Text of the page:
Catching up on three recent reads.

On Bullshit – Harry G. Frankfurt. “One of the most salient features of our culture is that there is so much bullshit.” Thus begins what is, really, an extended essay in book form on the meaning of bullshit. I read a blurb about this somewhere over the holidays and thought it sounded like a hilarious and quick read. In fact, Frankfurt was a professor of philosophy at Yale and Princeton, among other places. This is a serious look at BS. Seriously. He delves deeply into what exactly bullshit is, and how it compares to outright lying, for example. I’ve never done great with philosophical texts, so I admit my enthusiasm waned quickly. Probably far more interesting in title than in execution.

Reputations – Juan Gabriel Vázquez. This wonderful book has won numerous awards both in its original Spanish, and after being translated. All the best awards, too!

Vázquez centers the tale on a political cartoonist in Colombia. For decades Javier Mallarino has skewered the famous and powerful of Colombian society, mostly from a leftish point of view. His career is celebrated as he is presented an award for his contributions to Colombian society. Following the ceremony, a young blogger approaches him and asks if she can come to his studio and interview him for her website. He agrees, and their conversation ends up shaking everything he believes to be true about his work.

As the title suggests, the central theme of the book is about reputations. How they are made, what they mean, how they can come to dominate all aspects of our life. Mallarino had been comfortable making and breaking the reputations of others, and in turn building his own as a champion of the common man in the face of the rich and powerful. However, his visitor makes him consider the effects his cartoons can have on individuals other than his direct targets. She also forces him to recall a moment from his past, on which one of his most famous cartoons was based, and determine whether what he drew was based on true events, or just his perception of them.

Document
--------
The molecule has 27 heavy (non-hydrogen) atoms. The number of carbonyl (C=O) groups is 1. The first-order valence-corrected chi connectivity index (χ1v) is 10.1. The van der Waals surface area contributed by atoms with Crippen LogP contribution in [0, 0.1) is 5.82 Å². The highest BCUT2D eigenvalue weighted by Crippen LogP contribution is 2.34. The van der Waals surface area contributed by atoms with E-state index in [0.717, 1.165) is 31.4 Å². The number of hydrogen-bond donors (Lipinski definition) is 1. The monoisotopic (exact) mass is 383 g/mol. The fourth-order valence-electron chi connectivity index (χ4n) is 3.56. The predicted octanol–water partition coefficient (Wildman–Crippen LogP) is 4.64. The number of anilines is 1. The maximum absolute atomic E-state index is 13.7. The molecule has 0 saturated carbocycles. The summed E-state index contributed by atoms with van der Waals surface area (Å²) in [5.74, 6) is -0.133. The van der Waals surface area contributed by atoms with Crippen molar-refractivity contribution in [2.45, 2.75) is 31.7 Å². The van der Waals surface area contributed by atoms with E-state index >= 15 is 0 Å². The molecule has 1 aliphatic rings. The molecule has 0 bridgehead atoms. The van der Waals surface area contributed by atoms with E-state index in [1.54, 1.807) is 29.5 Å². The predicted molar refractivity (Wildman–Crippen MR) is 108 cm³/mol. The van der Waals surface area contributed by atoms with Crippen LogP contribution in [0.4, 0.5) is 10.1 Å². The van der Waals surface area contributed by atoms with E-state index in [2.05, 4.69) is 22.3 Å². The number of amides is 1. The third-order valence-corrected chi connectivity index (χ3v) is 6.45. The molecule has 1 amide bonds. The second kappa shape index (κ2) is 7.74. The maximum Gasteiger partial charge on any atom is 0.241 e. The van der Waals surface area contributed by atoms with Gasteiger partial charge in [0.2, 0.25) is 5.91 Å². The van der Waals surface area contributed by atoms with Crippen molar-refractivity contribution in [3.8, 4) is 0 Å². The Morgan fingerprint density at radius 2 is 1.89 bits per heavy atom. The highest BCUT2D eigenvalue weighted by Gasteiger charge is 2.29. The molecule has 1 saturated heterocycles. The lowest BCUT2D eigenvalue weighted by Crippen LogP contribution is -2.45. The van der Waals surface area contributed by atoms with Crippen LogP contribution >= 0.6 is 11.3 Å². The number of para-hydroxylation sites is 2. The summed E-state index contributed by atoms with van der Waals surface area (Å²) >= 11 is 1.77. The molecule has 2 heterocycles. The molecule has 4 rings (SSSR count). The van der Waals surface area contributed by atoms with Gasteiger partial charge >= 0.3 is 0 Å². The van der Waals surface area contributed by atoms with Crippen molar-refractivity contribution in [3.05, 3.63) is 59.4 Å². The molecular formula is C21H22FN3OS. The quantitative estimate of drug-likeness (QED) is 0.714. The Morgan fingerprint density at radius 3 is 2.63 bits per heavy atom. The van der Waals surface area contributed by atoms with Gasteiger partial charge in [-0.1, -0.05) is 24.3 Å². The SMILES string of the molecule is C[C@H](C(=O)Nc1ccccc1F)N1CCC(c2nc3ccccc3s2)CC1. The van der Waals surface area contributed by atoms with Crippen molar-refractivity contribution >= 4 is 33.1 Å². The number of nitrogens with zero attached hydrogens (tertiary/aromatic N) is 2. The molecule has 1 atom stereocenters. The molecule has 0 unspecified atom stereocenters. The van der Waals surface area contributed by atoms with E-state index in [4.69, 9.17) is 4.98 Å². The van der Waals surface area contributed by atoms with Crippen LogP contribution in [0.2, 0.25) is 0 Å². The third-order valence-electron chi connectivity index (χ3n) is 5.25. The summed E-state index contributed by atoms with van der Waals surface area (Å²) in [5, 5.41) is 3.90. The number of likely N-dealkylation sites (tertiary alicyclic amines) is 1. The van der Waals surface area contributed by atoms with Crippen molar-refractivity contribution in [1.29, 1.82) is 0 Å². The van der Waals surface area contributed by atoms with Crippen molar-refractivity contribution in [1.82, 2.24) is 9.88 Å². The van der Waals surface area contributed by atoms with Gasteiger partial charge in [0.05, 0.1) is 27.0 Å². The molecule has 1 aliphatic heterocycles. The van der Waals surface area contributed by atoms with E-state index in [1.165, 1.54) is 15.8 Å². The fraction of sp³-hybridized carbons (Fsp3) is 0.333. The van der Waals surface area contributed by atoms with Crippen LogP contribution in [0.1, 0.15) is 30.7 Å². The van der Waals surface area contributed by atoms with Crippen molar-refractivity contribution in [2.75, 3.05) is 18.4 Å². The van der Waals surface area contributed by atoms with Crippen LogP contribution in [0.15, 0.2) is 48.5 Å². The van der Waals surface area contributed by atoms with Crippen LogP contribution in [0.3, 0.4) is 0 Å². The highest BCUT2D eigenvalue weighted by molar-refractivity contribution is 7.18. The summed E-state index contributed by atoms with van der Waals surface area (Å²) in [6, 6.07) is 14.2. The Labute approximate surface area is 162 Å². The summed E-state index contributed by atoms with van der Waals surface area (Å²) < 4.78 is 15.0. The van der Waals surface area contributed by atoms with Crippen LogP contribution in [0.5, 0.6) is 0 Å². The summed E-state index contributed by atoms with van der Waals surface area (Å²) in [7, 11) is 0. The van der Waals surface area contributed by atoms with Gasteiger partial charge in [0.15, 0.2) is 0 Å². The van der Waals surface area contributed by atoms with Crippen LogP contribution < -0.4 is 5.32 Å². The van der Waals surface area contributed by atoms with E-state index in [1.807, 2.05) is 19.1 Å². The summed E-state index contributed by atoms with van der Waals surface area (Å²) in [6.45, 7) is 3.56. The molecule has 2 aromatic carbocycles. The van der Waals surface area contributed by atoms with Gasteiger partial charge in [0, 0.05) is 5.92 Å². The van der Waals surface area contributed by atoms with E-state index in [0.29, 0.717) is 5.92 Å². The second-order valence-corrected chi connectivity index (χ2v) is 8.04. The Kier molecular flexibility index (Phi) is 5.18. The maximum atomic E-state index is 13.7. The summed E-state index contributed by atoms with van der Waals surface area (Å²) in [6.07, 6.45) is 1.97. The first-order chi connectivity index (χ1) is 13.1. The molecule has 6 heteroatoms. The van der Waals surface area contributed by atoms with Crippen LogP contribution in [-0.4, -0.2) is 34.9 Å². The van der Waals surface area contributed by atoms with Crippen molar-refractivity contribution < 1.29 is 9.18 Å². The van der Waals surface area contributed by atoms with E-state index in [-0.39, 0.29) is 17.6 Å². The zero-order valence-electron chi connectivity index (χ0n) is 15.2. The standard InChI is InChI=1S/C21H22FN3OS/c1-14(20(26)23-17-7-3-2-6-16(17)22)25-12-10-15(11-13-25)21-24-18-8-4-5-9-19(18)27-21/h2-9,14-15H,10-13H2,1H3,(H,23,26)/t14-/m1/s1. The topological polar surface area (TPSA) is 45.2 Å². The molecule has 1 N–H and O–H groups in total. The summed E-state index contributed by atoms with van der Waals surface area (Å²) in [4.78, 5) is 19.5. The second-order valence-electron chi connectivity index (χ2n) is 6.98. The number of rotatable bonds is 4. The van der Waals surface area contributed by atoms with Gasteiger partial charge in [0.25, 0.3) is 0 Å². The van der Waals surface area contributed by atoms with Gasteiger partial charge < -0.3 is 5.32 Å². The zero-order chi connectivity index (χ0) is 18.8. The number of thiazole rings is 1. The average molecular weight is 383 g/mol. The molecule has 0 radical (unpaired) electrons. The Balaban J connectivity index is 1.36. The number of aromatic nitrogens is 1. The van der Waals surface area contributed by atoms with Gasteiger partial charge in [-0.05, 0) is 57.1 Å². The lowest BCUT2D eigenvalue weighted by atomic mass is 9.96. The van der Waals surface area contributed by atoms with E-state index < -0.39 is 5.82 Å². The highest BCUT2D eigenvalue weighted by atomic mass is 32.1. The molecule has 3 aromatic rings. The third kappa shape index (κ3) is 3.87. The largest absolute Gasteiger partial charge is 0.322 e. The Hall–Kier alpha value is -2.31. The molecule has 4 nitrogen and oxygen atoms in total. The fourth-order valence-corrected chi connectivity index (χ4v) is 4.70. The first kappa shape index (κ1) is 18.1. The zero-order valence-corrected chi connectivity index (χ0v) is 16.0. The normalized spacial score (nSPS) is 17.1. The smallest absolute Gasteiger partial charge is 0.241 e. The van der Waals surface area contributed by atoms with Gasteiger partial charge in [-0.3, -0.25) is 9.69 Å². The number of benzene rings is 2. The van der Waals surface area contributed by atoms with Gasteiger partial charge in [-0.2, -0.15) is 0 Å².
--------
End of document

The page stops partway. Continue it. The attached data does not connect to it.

My Struggle: Book 3 – Karl Ove Knausgaard. Karl Ove is back with book 3 of his epic novel/memoir. This time he focuses on his childhood years, growing up on a small Norwegian island in the 1970s. It is mostly a carefree time, although as always with him, there is drama. He is effeminate, prone to outbursts of tears, mean to many of his friends in the manner many smart kids are, and painfully learns that most of the children he goes to school with don’t like him. Yet, like is still pretty idyllic. He runs around an island pretty much unchecked.

Except for his relationship with his father, who is distant, uncommunicative, and unceasingly cruel to Karl Ove. Knausgaard lives in constant fear that even the most minor misstep will invoke the wrath of his father. A lost sock. Candy bought without permission. Eating two apples instead of the allowed one. Running in the house. Not sitting up straight. Young Karl Ove lives in near paralysis when his dad is around, knowing every action puts him on the verge of a rage by his dad.

The relationship with his father puts Book 1 in better perspective. Its easier to understand now how Karl Ove felt so conflicted about his dad’s death, and how they had become so distant in his father’s final years of life. Karl Ove is already building that distance as Book 3 ends, when he is about to go to high school.

The one part of the book that really frightened me was the closing section, when Karl Ove and his classmates are discovering and exploring their sexual urges. This was 1970s Scandinavia, so kids were allowed to go off into the woods in groups and basically figure things out on their own. The boys all became sexual predators by today’s standards, and the girls did little to stop them. As the father of three daughters, one of whom is 12, this section made me even more uncomfortable that I already was about what’s to come.